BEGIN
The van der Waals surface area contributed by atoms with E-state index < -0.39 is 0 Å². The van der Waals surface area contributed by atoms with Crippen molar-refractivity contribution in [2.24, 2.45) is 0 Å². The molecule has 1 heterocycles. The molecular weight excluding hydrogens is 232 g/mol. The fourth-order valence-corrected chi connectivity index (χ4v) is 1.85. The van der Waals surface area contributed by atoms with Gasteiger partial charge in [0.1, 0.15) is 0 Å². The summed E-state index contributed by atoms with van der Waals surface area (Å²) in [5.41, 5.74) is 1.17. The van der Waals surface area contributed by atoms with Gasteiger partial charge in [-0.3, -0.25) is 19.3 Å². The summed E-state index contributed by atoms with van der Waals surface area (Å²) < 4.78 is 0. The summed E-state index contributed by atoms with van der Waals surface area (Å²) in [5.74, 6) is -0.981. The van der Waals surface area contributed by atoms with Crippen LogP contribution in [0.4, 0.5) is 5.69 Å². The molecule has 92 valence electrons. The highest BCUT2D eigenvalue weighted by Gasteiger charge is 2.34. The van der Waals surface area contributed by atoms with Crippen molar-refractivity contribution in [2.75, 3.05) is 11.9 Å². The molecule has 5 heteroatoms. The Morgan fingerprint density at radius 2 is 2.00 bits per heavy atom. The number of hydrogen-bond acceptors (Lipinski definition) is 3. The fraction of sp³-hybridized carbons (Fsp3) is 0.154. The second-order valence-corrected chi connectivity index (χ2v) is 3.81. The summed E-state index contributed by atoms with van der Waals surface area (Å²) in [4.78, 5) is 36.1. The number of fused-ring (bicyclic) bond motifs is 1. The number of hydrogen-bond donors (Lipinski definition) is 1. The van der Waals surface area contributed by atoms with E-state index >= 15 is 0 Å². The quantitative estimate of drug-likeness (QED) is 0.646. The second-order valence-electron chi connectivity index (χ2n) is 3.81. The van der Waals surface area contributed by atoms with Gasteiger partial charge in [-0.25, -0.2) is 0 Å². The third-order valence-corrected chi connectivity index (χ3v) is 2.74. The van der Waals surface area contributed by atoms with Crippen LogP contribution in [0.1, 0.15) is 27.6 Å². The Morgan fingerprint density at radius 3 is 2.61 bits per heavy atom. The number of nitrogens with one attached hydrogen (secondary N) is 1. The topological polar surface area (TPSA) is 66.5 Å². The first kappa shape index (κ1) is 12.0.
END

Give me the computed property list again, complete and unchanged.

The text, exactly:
The van der Waals surface area contributed by atoms with E-state index < -0.39 is 0 Å². The van der Waals surface area contributed by atoms with Crippen molar-refractivity contribution in [2.24, 2.45) is 0 Å². The molecule has 1 heterocycles. The molecular weight excluding hydrogens is 232 g/mol. The fourth-order valence-corrected chi connectivity index (χ4v) is 1.85. The van der Waals surface area contributed by atoms with Gasteiger partial charge in [0.1, 0.15) is 0 Å². The summed E-state index contributed by atoms with van der Waals surface area (Å²) in [5.41, 5.74) is 1.17. The van der Waals surface area contributed by atoms with Gasteiger partial charge in [-0.3, -0.25) is 19.3 Å². The summed E-state index contributed by atoms with van der Waals surface area (Å²) < 4.78 is 0. The summed E-state index contributed by atoms with van der Waals surface area (Å²) in [5.74, 6) is -0.981. The van der Waals surface area contributed by atoms with Crippen LogP contribution in [0.4, 0.5) is 5.69 Å². The molecule has 92 valence electrons. The highest BCUT2D eigenvalue weighted by Gasteiger charge is 2.34. The van der Waals surface area contributed by atoms with Crippen molar-refractivity contribution in [2.75, 3.05) is 11.9 Å². The molecule has 5 heteroatoms. The Morgan fingerprint density at radius 2 is 2.00 bits per heavy atom. The number of hydrogen-bond acceptors (Lipinski definition) is 3. The fraction of sp³-hybridized carbons (Fsp3) is 0.154. The second-order valence-corrected chi connectivity index (χ2v) is 3.81. The summed E-state index contributed by atoms with van der Waals surface area (Å²) in [4.78, 5) is 36.1. The number of fused-ring (bicyclic) bond motifs is 1. The number of hydrogen-bond donors (Lipinski definition) is 1. The van der Waals surface area contributed by atoms with E-state index >= 15 is 0 Å². The quantitative estimate of drug-likeness (QED) is 0.646. The second-order valence-electron chi connectivity index (χ2n) is 3.81. The van der Waals surface area contributed by atoms with Gasteiger partial charge in [-0.25, -0.2) is 0 Å². The third-order valence-corrected chi connectivity index (χ3v) is 2.74. The van der Waals surface area contributed by atoms with Crippen LogP contribution in [0.1, 0.15) is 27.6 Å². The Morgan fingerprint density at radius 3 is 2.61 bits per heavy atom. The number of nitrogens with one attached hydrogen (secondary N) is 1. The topological polar surface area (TPSA) is 66.5 Å². The first kappa shape index (κ1) is 12.0.